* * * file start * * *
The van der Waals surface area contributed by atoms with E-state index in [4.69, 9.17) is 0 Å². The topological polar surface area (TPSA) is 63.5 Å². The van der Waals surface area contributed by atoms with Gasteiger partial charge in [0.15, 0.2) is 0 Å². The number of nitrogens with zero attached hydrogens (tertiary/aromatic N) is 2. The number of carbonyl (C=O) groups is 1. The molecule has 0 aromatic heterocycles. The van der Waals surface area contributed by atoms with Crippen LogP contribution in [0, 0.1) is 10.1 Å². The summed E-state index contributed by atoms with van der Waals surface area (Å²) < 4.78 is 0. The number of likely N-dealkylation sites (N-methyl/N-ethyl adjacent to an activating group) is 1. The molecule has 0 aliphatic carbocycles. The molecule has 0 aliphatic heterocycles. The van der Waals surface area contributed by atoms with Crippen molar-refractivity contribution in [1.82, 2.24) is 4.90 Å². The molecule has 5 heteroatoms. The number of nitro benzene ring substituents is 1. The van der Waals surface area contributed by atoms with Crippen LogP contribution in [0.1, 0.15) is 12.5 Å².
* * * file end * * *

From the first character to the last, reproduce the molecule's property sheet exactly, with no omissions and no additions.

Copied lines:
The van der Waals surface area contributed by atoms with E-state index in [4.69, 9.17) is 0 Å². The topological polar surface area (TPSA) is 63.5 Å². The van der Waals surface area contributed by atoms with Gasteiger partial charge in [0.15, 0.2) is 0 Å². The number of nitrogens with zero attached hydrogens (tertiary/aromatic N) is 2. The number of carbonyl (C=O) groups is 1. The molecule has 0 aromatic heterocycles. The van der Waals surface area contributed by atoms with Crippen LogP contribution in [0, 0.1) is 10.1 Å². The summed E-state index contributed by atoms with van der Waals surface area (Å²) < 4.78 is 0. The number of likely N-dealkylation sites (N-methyl/N-ethyl adjacent to an activating group) is 1. The molecule has 0 aliphatic carbocycles. The molecule has 0 aliphatic heterocycles. The van der Waals surface area contributed by atoms with Crippen molar-refractivity contribution in [1.82, 2.24) is 4.90 Å². The molecule has 5 heteroatoms. The number of nitro benzene ring substituents is 1. The van der Waals surface area contributed by atoms with Crippen LogP contribution in [0.1, 0.15) is 12.5 Å².